First, there are physically impossible double stops. The notes below the open next-to-lowest string can only be played on the lowest string, so you can't play two notes at a time in that range. For example, a low G-B double stop on violin would be impossible.
Next, understand how the instrument is tuned. Viola, violin, and cello are tuned in fifths, while the bass is tuned in fourths. This means that those intervals require zero reach, and as the interval grows or shrinks from there it requires the player to stretch further.
The limitation then comes from the scale of the instrument, and that the notes are furthest apart in the lowest positions (closest to the nut). On violin and viola, reaching up to an interval of a fourth (on one string) is basic technique in any position, meaning that double stops from a major second to an octave are natural. There are solo violin excerpts stretching up to a tenth, but that should be considered advanced.
On cello, as another commenter explained in more detail, the reach is more limited so you should stick to thirds and sixths more. The span involved in reaching minor or major sevenths is the same as for major or minor thirds (respectively), but the seventh is a dissonant interval so it's rarely seen. Seconds and octaves should be considered advanced.
On contrabass, the scale is so large that you can't reach very far at all. To give you an idea: on a 3/4 size bass I can barely span a whole step in first position, and I can easily reach a tenth on piano. Remembering that the strings are tuned in fourths, the limit for double stops in low positions is merely from thirds to fifths. Considering that small intervals sound muddy in the bass register, you should probably only ever write fifths, if even that.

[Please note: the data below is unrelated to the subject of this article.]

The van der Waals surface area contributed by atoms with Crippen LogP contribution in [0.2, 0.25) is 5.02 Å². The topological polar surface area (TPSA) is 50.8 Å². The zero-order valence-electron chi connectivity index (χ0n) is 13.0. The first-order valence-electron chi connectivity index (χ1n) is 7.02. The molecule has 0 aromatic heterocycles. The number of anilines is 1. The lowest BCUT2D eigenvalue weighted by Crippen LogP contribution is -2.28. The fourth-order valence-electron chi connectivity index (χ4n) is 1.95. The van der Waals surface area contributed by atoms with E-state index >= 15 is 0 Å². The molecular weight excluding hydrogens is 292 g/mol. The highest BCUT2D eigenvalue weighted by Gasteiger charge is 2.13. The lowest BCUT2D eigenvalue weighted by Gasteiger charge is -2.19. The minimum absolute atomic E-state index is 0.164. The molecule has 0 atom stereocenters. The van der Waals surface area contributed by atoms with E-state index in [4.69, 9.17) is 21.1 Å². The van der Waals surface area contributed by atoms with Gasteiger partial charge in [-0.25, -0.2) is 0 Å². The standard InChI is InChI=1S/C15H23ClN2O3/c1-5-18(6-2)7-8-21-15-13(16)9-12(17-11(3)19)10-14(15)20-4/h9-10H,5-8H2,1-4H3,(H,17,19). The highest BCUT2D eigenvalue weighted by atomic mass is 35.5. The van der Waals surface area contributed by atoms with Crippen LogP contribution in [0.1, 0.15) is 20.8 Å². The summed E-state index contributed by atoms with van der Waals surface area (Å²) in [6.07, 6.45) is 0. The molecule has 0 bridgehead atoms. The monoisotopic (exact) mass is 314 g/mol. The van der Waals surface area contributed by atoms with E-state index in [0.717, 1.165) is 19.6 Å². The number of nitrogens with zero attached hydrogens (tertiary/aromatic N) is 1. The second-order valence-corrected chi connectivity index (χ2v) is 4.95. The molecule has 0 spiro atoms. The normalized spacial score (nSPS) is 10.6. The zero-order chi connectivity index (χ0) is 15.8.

When writing phrases containing consecutive double stops, it's always easiest when the span is comfortable and the notes move in parallel. For violins and violas, consecutive thirds and sixths (even mixing major/minor) are very common. Consecutive octaves are a bit more advanced but still considered standard. Of course, the other intervals are also possible but compositionally questionable. You won't see runs like this on cello as much, but consecutive sixths are very playable.
When writing phrases consisting of consecutive double stops of varying intervals, there are all sorts of pitfalls you can fall into, and it's hard to summarize them in a post like this. I might suggest that such writing is best left to advanced players of these instruments, or at least you should check the parts with a player rather than trying to apply some general rule.